The Washington Times Daily - - Politics -

Now avail­able: a new me­mo­rial Tshirt for con­ser­va­tive pub­lisher and provo­ca­teur An­drew Bre­it­bart, who died sud­denly on Thurs­day. The “Bre­it­bart is Here” T-shirt fea­tures his im­age and an ad­di­tional wish: “Keep An­drew’s spirit alive and help sup­port his fam­ily.” Man­u­fac­turer An­them Stu­dios pro­vides an as­sur­ance that all prof­its will go to Mr. Bre­it­bart’s sur­vivors.

The cot­ton shirt, for men or ladies, is $20. See de­tails here: http://an­them­stu­dios.net. The de­signer is an il­lus­tra­tor named Big Fur Hat. “I smell a prairie fire. Some big­gies have emailed and are of the opin­ion that Bre­it­bart, in death, has more im­pact than most in life,” Mr. Hat ob­serves at his web­site (http://iown­the­world.com). Cam­paign Com­mit­tee, Flush Rush Now. (Among in­ter­est groups or other or­ga­ni­za­tions urg­ing the public to “con­demn Rush Lim­baugh” for the ra­dio host’s re­cent un­to­ward re­marks about Ms. Fluke fol­low­ing her tes­ti­mony be­fore Congress, for which he has apol­o­gized.) with 35 per­cent, fol­lowed by Mr. Rom­ney with 31 per­cent, Mr. Gin­grich with 20 per­cent, and Rep. Ron Paul of Texas with 9 per­cent, says an Amer­i­can Re­search Group poll.

Paddy Power, which faith­fully of­fers odds on Amer­i­can pol­i­tics, says Mr. Rom­ney is the fa­vorite to win in Virginia, Ohio, Ver­mont and Mas­sachusetts. Mr. San­to­rum will cap­ture Ten­nessee and Ok­la­homa, and Mr. Gin­grich will win Ge­or­gia, pre­dicts the Ir­ish group, which is of­fer­ing 10/11 odds that Mr. Rom­ney col­lects more than 5.5 states.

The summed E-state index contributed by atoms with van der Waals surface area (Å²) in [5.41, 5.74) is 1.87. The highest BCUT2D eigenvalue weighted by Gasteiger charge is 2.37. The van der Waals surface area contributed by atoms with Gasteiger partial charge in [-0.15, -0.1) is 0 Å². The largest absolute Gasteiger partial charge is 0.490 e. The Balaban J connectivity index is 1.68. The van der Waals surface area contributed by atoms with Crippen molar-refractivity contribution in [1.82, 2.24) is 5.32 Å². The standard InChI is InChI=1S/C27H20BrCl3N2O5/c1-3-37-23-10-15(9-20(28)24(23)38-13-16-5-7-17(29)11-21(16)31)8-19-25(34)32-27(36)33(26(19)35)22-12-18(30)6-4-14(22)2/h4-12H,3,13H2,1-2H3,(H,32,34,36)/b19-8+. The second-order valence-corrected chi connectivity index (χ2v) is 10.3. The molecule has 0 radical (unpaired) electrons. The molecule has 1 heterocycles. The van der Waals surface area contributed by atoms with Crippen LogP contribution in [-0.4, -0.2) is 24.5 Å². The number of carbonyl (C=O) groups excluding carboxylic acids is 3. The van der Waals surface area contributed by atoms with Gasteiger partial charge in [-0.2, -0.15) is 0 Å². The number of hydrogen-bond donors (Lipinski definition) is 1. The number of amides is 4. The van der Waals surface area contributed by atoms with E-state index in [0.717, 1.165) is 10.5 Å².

“We can’t write off the rest of the can­di­dates just yet. But the odds do sug­gest that it could be an amaz­ing Tues­day for Rom­ney,” the bet­ting con­cern notes. United King­dom, Ja­pan, Ger­many and France — will all have a lower rate. Cap­i­tal and jobs will con­tinue to flow over­seas, Mr. Karch warns.

Pres­i­dent Obama last month pro­posed a plan to raise net taxes, but in the process lower the U.S. cor­po­rate rate to about 32 per­cent. That sim­ply isn’t worth it,” he adds. Kather­ine Howe, an au­thor who teaches Amer­i­can stud­ies at Cor­nell Univer­sity, who de­clares there’s a link be­tween the Ti­tanic and, uh, Oc­cupy Wall Street.

“One of the rea­sons we’re still so ob­sessed with the Ti­tanic is be­cause of the ridicu­lous con­cen­tra­tion of wealth that it car­ried. De­tails would in­clude Mrs. Eleanor Wi­dener’s mil­lion­pearls, John Ja­cob As­tor IV, the rich­est man in the world in 1912, who died on Ti­tanic. A first­class cabin ticket cost the equiv­a­lent of $90,000 in con­tem­po­rary dol­lars,” she ob­serves.

“There is a lot to be said about the rel­a­tively low mor­tal­ity for first­class pas­sen­gers, ver­sus the high mor­tal­ity for third class, and the very, very high mor­tal­ity for the crew. The Ti­tanic was a po­tent sym­bol even be­fore it went down,” Mrs. Howe con­cludes.


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